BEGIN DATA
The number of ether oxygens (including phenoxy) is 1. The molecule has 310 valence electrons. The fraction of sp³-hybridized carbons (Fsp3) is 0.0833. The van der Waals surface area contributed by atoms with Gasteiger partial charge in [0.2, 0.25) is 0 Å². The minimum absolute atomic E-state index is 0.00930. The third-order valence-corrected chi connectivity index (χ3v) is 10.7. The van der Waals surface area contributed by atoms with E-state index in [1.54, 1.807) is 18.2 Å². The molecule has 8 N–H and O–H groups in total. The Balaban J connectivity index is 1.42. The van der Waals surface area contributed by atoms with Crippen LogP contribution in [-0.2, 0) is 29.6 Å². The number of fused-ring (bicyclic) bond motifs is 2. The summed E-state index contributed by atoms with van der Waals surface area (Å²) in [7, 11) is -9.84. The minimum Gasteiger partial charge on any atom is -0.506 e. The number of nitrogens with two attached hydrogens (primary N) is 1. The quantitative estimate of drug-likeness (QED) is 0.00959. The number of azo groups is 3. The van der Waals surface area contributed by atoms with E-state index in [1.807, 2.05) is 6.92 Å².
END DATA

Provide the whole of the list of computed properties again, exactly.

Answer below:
The number of ether oxygens (including phenoxy) is 1. The molecule has 310 valence electrons. The fraction of sp³-hybridized carbons (Fsp3) is 0.0833. The van der Waals surface area contributed by atoms with Gasteiger partial charge in [0.2, 0.25) is 0 Å². The minimum absolute atomic E-state index is 0.00930. The third-order valence-corrected chi connectivity index (χ3v) is 10.7. The van der Waals surface area contributed by atoms with E-state index in [1.54, 1.807) is 18.2 Å². The molecule has 8 N–H and O–H groups in total. The Balaban J connectivity index is 1.42. The van der Waals surface area contributed by atoms with Crippen LogP contribution in [-0.2, 0) is 29.6 Å². The number of fused-ring (bicyclic) bond motifs is 2. The summed E-state index contributed by atoms with van der Waals surface area (Å²) in [7, 11) is -9.84. The minimum Gasteiger partial charge on any atom is -0.506 e. The number of nitrogens with two attached hydrogens (primary N) is 1. The quantitative estimate of drug-likeness (QED) is 0.00959. The number of azo groups is 3. The van der Waals surface area contributed by atoms with E-state index in [1.807, 2.05) is 6.92 Å².